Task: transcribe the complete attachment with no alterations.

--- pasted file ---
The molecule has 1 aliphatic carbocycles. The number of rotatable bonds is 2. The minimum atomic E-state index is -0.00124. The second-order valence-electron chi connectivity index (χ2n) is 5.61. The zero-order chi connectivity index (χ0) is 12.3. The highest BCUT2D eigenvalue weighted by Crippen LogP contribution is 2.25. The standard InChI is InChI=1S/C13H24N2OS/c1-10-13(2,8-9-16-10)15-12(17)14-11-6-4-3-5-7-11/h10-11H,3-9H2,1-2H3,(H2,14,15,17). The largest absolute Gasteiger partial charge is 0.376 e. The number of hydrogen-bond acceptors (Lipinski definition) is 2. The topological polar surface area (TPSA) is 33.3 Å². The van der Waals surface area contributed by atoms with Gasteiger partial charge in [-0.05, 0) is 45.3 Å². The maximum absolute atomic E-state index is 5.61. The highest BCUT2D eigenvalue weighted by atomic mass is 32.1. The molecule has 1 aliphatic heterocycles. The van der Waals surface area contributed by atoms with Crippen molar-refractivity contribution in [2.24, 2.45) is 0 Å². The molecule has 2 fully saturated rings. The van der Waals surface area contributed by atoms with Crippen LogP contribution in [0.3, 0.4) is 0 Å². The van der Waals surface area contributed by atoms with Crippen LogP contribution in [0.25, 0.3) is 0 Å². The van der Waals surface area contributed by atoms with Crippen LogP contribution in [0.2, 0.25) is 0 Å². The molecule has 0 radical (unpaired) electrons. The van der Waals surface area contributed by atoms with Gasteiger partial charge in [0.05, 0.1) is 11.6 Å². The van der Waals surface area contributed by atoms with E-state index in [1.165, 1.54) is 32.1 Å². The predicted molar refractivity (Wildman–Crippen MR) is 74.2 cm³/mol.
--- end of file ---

The molecule has 1 aliphatic carbocycles. The number of rotatable bonds is 2. The minimum atomic E-state index is -0.00124. The second-order valence-electron chi connectivity index (χ2n) is 5.61. The zero-order chi connectivity index (χ0) is 12.3. The highest BCUT2D eigenvalue weighted by Crippen LogP contribution is 2.25. The standard InChI is InChI=1S/C13H24N2OS/c1-10-13(2,8-9-16-10)15-12(17)14-11-6-4-3-5-7-11/h10-11H,3-9H2,1-2H3,(H2,14,15,17). The largest absolute Gasteiger partial charge is 0.376 e. The number of hydrogen-bond acceptors (Lipinski definition) is 2. The topological polar surface area (TPSA) is 33.3 Å². The van der Waals surface area contributed by atoms with Gasteiger partial charge in [-0.05, 0) is 45.3 Å². The maximum absolute atomic E-state index is 5.61. The highest BCUT2D eigenvalue weighted by atomic mass is 32.1. The molecule has 1 aliphatic heterocycles. The van der Waals surface area contributed by atoms with Crippen molar-refractivity contribution in [2.24, 2.45) is 0 Å². The molecule has 2 fully saturated rings. The van der Waals surface area contributed by atoms with Crippen LogP contribution in [0.3, 0.4) is 0 Å². The van der Waals surface area contributed by atoms with Crippen LogP contribution in [0.25, 0.3) is 0 Å². The van der Waals surface area contributed by atoms with Crippen LogP contribution in [0.2, 0.25) is 0 Å². The molecule has 0 radical (unpaired) electrons. The van der Waals surface area contributed by atoms with Gasteiger partial charge in [0.05, 0.1) is 11.6 Å². The van der Waals surface area contributed by atoms with E-state index in [1.165, 1.54) is 32.1 Å². The predicted molar refractivity (Wildman–Crippen MR) is 74.2 cm³/mol.